Princeton and Philadelphia-based firm KSS Architects works on a wide range of projects, from industrial vertical farms and co-working complexes for entrepreneurs to mixed-use developments for low-income communities and arts centers for universities.
But whatever the project, KSS puts the focus on human relationships and building community a mindset that merges seamlessly with the firm’s philanthropic work, creating a culture where helping the community isn’t required, but it’s basically automatic.
Two of KSS’s leaders here are Jason Chmura and Sara Nordstrom, both 34. “It was one of the reasons I came to the firm,” says Chmura of KSS’s spirit of giving back. “Most of the people in the firm do something that is philanthropic or volunteer.”
“It’s part of our thinking,” adds Nordstrom, whose heroes include architects famous for their humanitarian buildings, like Cameron Sinclair and Shigeru Ban. She readily calls herself “earnest,” and says she applies a “human rights framework” to all of her projects. It’s a sentiment echoed by principal Ed Klimek: “There’s so much more we can do in the design professions.”
Nordstrom, who designed a 15,000-square-foot sustainable elementary school for an under-resourced community in Guatemala before joining the firm, recently worked with the Community Design Collaborative, a group that provides design consulting to local non-profits, to program The Attic Youth Center, a new LGBTQ community center in Philadelphia. She’s a former board member of Historic Green, which transforms under-resourced communities through heritage conservation and sustainable design.
Chmura studied architecture at the New Jersey Institute of Technology (as did Nordstrom), and won the AIA-NJ Young Architect of the Year award in 2014. He volunteered with the Asbury Park Arts Coalition, helping shepherd public murals, organize arts crawls, and identify potential artist live/work developments. He’s also worked on low-income apartment renovations, charter schools, and several other community-related projects with KSS.
Klimek, 52, says the firm “brings an understanding of how to create healthy, human design for any type of environment.” KSS combines its varied expertise with its background in urban planning, revitalizing troubled areas, and creating innovative changes.
A few examples: In Newark, KSS is helping design several buildings for Teachers Village, a Richard Meier-planned, mixed-use development transforming 12 city blocks with new charter schools, retail, and housing for teachers who had formerly been strapped with long commutes and limited residential options. In Princeton, they developed a new campus for Eden Autism Services, bringing the nonprofit away from a busy, faceless setting into Princeton Forrestal Village, a mixed-use development with shops, restaurants, offices, and housing. And they partnered with the Chester (PA) Community Grocery Coop (CCGC) to integrate its renovated building and site into the local retail fabric through new signage, facade repair, a new roof canopy, and a large south window that connects the selling of fresh produce with the growing of that produce on an adjacent site.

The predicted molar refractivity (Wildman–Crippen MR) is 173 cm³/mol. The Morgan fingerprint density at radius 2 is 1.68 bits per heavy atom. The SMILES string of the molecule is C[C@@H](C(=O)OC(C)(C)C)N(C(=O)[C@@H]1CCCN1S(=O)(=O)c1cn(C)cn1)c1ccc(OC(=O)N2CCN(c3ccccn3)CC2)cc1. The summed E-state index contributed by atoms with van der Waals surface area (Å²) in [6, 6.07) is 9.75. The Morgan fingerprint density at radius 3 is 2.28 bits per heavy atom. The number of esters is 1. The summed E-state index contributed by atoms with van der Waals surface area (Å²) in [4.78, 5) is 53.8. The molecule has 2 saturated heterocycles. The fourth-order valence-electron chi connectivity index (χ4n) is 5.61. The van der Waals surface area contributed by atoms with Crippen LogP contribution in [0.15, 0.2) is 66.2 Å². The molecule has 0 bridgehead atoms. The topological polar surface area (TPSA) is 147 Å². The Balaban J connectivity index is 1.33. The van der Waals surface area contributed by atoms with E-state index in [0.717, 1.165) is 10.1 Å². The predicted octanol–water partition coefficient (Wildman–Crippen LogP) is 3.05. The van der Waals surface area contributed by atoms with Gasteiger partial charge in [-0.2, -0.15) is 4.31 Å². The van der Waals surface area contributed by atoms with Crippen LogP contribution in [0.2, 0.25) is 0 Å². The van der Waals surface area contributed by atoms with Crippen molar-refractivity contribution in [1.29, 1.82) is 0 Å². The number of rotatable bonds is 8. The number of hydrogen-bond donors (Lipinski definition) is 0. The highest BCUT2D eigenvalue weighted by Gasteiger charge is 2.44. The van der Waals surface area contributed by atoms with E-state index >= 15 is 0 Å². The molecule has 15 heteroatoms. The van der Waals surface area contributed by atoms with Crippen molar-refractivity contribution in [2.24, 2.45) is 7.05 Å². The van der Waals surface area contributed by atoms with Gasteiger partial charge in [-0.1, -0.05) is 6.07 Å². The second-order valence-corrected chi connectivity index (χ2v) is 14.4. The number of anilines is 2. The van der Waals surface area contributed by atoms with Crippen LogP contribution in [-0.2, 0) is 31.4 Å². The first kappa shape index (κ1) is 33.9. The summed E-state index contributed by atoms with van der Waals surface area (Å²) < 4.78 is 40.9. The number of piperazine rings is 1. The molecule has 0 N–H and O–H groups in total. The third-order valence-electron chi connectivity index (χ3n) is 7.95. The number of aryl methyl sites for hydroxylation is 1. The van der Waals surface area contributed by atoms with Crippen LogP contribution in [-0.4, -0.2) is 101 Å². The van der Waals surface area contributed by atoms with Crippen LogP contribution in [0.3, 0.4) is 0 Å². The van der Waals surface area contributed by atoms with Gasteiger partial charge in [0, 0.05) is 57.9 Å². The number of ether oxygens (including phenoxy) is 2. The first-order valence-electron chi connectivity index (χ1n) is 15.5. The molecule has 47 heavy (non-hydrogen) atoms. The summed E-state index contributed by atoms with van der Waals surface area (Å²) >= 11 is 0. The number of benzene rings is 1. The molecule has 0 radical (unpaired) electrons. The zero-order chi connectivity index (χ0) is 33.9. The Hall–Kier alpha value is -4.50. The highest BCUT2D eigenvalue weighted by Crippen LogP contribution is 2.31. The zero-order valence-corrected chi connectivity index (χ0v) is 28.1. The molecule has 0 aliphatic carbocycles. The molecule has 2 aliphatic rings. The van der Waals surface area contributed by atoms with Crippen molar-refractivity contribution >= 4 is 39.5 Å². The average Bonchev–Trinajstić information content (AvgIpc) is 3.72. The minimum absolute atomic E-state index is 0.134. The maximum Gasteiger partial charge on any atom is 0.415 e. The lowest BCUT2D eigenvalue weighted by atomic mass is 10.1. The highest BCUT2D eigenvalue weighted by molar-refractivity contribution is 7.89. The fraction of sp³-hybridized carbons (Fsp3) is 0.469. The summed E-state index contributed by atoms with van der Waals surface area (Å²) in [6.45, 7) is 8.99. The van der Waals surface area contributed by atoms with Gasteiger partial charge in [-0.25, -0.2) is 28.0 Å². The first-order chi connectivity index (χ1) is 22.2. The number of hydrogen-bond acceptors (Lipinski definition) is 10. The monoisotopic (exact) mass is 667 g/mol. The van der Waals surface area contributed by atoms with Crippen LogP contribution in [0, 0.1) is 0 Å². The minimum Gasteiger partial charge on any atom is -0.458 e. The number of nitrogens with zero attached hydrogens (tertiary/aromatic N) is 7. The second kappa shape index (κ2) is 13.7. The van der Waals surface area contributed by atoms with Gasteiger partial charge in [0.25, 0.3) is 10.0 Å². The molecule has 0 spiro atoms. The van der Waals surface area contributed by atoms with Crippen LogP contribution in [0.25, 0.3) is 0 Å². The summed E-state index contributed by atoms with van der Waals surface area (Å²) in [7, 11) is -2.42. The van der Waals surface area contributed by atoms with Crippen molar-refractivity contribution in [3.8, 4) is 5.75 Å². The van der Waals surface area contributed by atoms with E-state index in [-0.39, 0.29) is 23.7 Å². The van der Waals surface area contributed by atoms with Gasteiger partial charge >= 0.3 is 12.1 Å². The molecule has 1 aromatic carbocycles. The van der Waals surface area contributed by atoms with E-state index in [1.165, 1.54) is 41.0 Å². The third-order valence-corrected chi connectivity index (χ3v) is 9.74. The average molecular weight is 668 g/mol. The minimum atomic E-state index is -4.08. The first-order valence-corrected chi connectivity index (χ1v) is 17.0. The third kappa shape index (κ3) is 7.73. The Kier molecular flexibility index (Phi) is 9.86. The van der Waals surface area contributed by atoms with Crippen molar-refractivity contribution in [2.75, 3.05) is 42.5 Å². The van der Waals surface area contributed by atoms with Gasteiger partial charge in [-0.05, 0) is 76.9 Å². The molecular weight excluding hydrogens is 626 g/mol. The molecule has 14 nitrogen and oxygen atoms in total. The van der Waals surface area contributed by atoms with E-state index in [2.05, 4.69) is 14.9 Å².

Sustainability is integral to many of these projects, and Chmura and Nordstrom are leaders of the firm’s Sustainable Design Practice Group, which keeps KSS’s staff up to date on advances in sustainability through literature, seminars, and LEED consulting. “Things move fast, and we try to keep everyone on top of what’s happening,” says Nordstrom, whose school in Guatemala includes a rainwater collection and greywater recycling system that will meet over 85 percent of the school’s water demand.
In Newark, (where KSS has more work than anywhere), Chmura is part of the team working on the world’s largest indoor vertical farm for AeroFarms, and in Burlington, New Jersey, Nordstrom helped design a new headquarters for Burlington Stores that features high-efficiency mechanical systems and lighting in order to perform at least 15 percent better than the energy code requires. The site merges a modern corporate campus and lively, open upstairs workspaces with a retail-like ground floor where vendors and buyers can come together in a sort of open-air market, with exposed trusses and a huge glass curtain wall.
KSS’s diverse portfolio gives the firm, and its architects, an ability to innovate by creating intersections between various industries and building types. “The lines have blurred,” says Klimek. “You can bridge the divides between different types of clients and produce projects that make sense to both.”
Typologies merge with each other, and buildings become self-contained cities while also merging with neighborhoods and landscapesa reality that fits perfectly within KSS’s drive to “reimagine what places can be.”